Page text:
‘I think many people have really undergone a severe bereavement response.’ Martin McKee says, when asked whether he feels a sense of grief, now more than seven years on from the announcement of the infamous 52 to 48 result of the UK’s Brexit vote.
Professor McKee has not become any less animated about the topic in the years that have passed. In his office at BMA House in Euston, central London, he details serious issues around the loss of health workers, Horizon Europe, and becoming a rule-taker with the European Medicines Agency and other regulators, with great authority and pace.
It is blindingly obvious Brexit is a major problemProf McKee
There are few people in the world more qualified to talk about the relationship between Brexit and health. Prof McKee is professor of European public health at the London School of Hygiene and Tropical Medicine, research director at the European Observatory on Health Systems and Policies and a past president of the European Public Health Association, among many other notable roles.
Internationalism and health have been passions of a lifetime. At the age of just 16 the young Prof McKee was asked whether he saw himself as British or Irish during an interview to study at Newcastle University. His response? ‘European.’
Above all, the tragedy Prof McKee – and so many others across the health and care landscape – identifies is that Brexit has had a brutal and immediate effect on the UK economy, with severe knock-on effects for health.
‘It is blindingly obvious Brexit is a major problem,’ he tells The Doctor. ‘But when you have both major parties in England unwilling to confront the reality of Brexit that’s even worse because that undermines public faith in politics. It is clear to everyone this is a grave concern.’
Prof McKee, who has published more than 50 books and more than 1,450 academic papers, also worries where the UK’s relationships with European partners leave the country to deal with incoming threats, all of which have a massive potential effect on health, from conflict and terrorism to pollution, food insecurity and disinformation and artificial intelligence.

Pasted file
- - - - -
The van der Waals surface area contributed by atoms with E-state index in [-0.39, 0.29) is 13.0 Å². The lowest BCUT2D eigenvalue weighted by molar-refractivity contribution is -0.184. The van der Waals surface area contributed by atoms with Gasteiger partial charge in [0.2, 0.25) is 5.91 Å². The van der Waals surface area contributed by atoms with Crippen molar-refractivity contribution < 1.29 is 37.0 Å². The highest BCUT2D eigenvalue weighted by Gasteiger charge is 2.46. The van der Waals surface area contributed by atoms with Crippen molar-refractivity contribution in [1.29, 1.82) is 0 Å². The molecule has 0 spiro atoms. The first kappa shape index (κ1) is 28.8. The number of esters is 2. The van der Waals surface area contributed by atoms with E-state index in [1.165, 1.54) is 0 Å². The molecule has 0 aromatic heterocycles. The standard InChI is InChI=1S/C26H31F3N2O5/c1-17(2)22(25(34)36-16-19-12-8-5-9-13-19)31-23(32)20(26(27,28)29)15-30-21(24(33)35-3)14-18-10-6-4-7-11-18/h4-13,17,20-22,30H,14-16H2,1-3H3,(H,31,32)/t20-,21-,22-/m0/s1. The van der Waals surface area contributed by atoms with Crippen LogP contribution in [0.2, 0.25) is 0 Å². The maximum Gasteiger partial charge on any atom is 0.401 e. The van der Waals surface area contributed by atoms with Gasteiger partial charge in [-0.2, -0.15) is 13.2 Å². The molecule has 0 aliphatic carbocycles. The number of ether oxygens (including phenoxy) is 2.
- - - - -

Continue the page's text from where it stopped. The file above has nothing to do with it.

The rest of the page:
In his career he has vociferously argued, for a long period, against austerity politics owing to their effect on health. In recent years those tragic effects have become increasingly clear.
‘The reality is that starting with older people and now with younger people – particularly through deaths of despair (suicide, drug overdose and alcoholism) – we have been seeing a long-term decline in health which has been running for nearly a decade now,’ Prof McKee says.
‘I first wrote about stagnating life expectancy back in 2013 or so and we were among the first to do that. Back then people were saying maybe it’s a statistical blip. There’s been a huge amount of denial. But there can be no more.’
He adds: ‘One of the things we know is that one of the major determinants of people’s health behaviour is their answer to the question: “Do you think the future will be better than the present?” If you think it’s going to get worse, what’s the point in investing in your health?’
Prof McKee played a significant role in the discourse around the COVID-19 pandemic as a member of the group of scientists called Independent Sage who hosted weekly briefings on the latest developments and sought to provide politicians and the public with independent scientific advice. He also worked with the European Commission during the pandemic response.
Prof McKee still feels the UK has not ‘learned the lessons’ – or reflected on and responded to the ‘blunders’ and ‘scandal’ – from COVID-19 including the decimation of public health, the failure to invest in contact tracing, and the ignorance of previous learnings from pandemics.
He also feels significant failings were made in a lack of communication with procurement experts, laboratory staff, and latterly, patients with long COVID.
Green new deal
Hope for the future doesn’t always feel particularly easy to come by given the state of things in health and care, the economy and wider society.
But what are Prof McKee’s hopes – particularly with a general election looming, apparently likely in autumn of next year?
He says: ‘There does basically need to be a green “new deal” and we need to look at what Franklin D Roosevelt did after the Great Depression. There’s a Nye Bevan quote – assuming he did actually say it – from around the time the NHS was set up: “Why do I need a crystal ball when I can read a book?” I think that applies now.
'We know what works. We need a significant Keynesian solution of infrastructure investment and conversations about higher taxes to ensure inclusive growth with all the stakeholders across society involved.’
We have been seeing a long-term decline in health which has been running for nearly a decade nowProf McKee
While Prof McKee would like to inspire action from politicians, he is also hoping to use his tenure as president of the BMA to inspire doctors, too. Each year the BMA president has a specific project focused around something they are passionate about.
For Prof McKee this means a series of podcasts produced by staff at the BMA where doctors who have done inspirational things in their lives in and away from medicine, speak about their ambitions and what drives them.
‘I’m hoping the people I interview will inspire others to follow and to communicate beyond academic journals,’ Prof McKee says.
‘These are people I see as role models – people I truly admire. I hope a generation of young doctors will follow in their footsteps.’